Regards,
Mick Stewart
www.Redcaps.us
1 ABN DIV Provost Coy (recreated)
This new term for the webbing worn by Commonwealth Military Police may be in vogue with the 1 ABN DIV Provost Coy (recreated), but I would suggest that before going as far as claiming that it is a commonly used term that more than just some anecdotal evidence from another re-enactor be used as proof of this terminologies use. Admittedly I have never heard this term used before and welcome the opportunity have it proved to me that this term is more than just the ramblings of one aged Second War Veteran or a term used locally by one specific unit.

Anecdotal evidence is nice and the muses and remembrances of Veterans should be recorded, but these are just a person’s remembrances which can and often do change over time. To start or perpetuate a new set of terminology over evidence provided from another re-enactor who apparently talked to a veteran or veterans is tenuous at best. Stronger evidence would be something written at the time in Routine Orders or perhaps in a period letter to a family member using the term or even a unit history, in other words a document that can actually be referred to. But until such source data can be found, I would suggest restricting such terminology to recreated re-enactments and not try and convince all of us in this forum of its common use until other evidence is found.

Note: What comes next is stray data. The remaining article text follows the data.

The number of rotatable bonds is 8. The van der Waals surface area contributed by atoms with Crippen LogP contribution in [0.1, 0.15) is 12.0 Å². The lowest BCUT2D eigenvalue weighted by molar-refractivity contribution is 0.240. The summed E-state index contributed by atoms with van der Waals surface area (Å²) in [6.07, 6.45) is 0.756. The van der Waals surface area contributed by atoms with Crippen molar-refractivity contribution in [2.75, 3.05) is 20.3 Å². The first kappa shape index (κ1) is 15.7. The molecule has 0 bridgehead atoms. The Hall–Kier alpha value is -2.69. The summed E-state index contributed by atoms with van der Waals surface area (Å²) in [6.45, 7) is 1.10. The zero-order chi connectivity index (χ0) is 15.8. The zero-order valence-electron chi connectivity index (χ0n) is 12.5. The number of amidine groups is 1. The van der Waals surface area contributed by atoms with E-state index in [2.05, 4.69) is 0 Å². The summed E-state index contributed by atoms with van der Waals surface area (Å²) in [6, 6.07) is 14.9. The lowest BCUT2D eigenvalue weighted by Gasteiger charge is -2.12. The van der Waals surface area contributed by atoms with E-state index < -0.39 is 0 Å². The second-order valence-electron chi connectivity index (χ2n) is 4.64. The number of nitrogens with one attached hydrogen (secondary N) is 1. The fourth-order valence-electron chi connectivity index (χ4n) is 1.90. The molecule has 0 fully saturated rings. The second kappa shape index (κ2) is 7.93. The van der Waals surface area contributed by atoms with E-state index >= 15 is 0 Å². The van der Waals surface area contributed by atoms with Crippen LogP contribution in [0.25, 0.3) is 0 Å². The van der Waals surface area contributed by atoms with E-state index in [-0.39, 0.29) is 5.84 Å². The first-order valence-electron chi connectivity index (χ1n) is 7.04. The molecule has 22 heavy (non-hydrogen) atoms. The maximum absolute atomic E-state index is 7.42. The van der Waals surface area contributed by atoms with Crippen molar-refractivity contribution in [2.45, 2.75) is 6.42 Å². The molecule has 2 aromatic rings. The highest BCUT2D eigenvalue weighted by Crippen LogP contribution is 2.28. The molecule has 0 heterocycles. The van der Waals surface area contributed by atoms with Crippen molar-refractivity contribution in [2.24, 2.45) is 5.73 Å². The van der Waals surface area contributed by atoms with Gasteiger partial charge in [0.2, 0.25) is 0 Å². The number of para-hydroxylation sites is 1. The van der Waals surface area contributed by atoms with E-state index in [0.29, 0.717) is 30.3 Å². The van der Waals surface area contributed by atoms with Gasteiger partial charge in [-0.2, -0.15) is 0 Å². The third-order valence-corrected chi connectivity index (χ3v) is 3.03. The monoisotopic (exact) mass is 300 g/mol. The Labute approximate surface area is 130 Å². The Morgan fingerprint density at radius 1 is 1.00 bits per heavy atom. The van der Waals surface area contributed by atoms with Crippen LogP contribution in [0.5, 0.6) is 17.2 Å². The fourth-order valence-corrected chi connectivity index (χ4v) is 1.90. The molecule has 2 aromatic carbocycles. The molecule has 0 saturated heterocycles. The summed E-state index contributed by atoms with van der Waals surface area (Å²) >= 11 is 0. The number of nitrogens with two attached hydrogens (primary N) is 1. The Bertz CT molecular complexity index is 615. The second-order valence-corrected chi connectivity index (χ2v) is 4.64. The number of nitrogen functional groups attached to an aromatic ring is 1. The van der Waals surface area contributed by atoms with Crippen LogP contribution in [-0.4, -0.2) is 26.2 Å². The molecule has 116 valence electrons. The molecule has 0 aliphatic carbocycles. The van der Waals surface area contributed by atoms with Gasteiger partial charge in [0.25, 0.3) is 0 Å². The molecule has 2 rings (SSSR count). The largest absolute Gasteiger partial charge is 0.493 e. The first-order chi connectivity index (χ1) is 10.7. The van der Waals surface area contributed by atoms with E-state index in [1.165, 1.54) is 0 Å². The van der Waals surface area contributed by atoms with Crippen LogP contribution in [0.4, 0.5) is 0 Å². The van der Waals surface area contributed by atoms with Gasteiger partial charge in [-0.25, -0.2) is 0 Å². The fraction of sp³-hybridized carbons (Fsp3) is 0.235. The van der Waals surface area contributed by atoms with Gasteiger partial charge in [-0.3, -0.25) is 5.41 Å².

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Ed Storey
Ed Storey

September 29th, 2007, 5:19 pm #7

Hi Steve,
I'm going to assume you are talking about painting a Canadian Provost Pointsman, as opposed to British CMP TC, who were two completely different animals.
The crash helmet was either left in one of the original khaki shades or painted white, sometimes with the letters "PROVOST" hand painted or stenciled in red. The gauntlets generally seemed to have white cuffs and tan or brown gloves, but they could be completely white. Provost on traffic duty also often wore white traffic control sleeves extending from the elbows to the wrists.
Picures are worth 1000 words, here are a few:



Famous image of No1.Provost Coy (RCMP) traffic control point in Italy